Greece Stuck in Recession
World Economy

Greece Stuck in Recession

Greece’s economy will shrink 1% this year with the recession expected to deepen after a 0.3% contraction in 2015, an influential think tank IOBE projected in a quarterly report on Wednesday.
“There is a rational expectation that there will be growth in the second half, but this will not be enough to erase the recession which will turn out deeper than last year,” Reuters quoted IOBE Chief Nikos Vettas as saying.
“The IMF sees a 0.6% economic contraction this year, we think it will be a bit worse than that,” he said. “The longer the Greek economy stays unreformed, the more distant the end of the crisis becomes.”
The expected rebound in the second half, provided a crucial bailout review is concluded soon, could set the stage for more growth momentum in 2017, Vettas added.
Athens and its official creditors have yet to conclude a first review of compliance with reforms prescribed in the country’s third bailout, which will pave the way for debt relief talks.
The review of Greece’s progress on the terms of its bailout deal reached last July has dragged on for months, largely due to differences among its lenders over the country’s economic progress and resistance in Athens to unpopular measures.
In its quarterly report, IOBE said new fiscal measures to meet bailout targets will impact private consumption and employment in several sectors, leading to a decline in gross domestic product, despite a projected further rise in tourism.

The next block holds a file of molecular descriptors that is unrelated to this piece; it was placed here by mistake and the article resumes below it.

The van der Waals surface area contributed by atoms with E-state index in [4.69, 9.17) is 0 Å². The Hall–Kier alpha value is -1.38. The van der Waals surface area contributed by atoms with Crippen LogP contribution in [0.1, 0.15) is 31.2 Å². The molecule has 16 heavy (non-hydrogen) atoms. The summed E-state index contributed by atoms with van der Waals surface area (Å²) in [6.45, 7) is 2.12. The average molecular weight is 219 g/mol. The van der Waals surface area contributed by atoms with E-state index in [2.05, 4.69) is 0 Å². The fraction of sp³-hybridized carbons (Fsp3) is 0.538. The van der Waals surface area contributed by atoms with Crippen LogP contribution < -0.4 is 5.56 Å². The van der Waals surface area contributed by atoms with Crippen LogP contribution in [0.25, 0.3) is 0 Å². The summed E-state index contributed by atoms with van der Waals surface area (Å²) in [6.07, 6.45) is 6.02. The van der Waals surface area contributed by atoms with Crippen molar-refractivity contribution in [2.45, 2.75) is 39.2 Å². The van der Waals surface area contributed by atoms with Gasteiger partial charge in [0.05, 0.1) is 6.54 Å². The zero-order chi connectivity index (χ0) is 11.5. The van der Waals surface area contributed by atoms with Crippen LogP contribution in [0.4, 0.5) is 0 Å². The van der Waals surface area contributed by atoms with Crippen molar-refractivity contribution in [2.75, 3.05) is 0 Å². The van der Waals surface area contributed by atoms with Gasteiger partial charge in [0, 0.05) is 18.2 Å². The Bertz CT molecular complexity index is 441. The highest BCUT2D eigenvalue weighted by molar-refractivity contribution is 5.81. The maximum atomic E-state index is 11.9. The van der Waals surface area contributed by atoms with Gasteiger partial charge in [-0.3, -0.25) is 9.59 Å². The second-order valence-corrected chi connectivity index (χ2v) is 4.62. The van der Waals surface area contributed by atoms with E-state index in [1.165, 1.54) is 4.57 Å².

“The expected rebound in 2017 will not happen if investment—the sick man of the Greek economy—does not rise,” Vettas said. Investment declined 13.2% last year.
The think tank expects unemployment to rise slightly to 25.2% this year from 24.4% in the last quarter of 2015.
About 74.3% of Greece’s 1.17 million jobless are long-term unemployed, meaning they have been out of work for more than 12 months. The rate is expected to stay around current levels this year.
While lower disposable income as a result of new fiscal measures will remain a deflationary factor, new indirect taxes will have a countervailing impact, leading to zero inflation or slight deflation this year, the think tank said.

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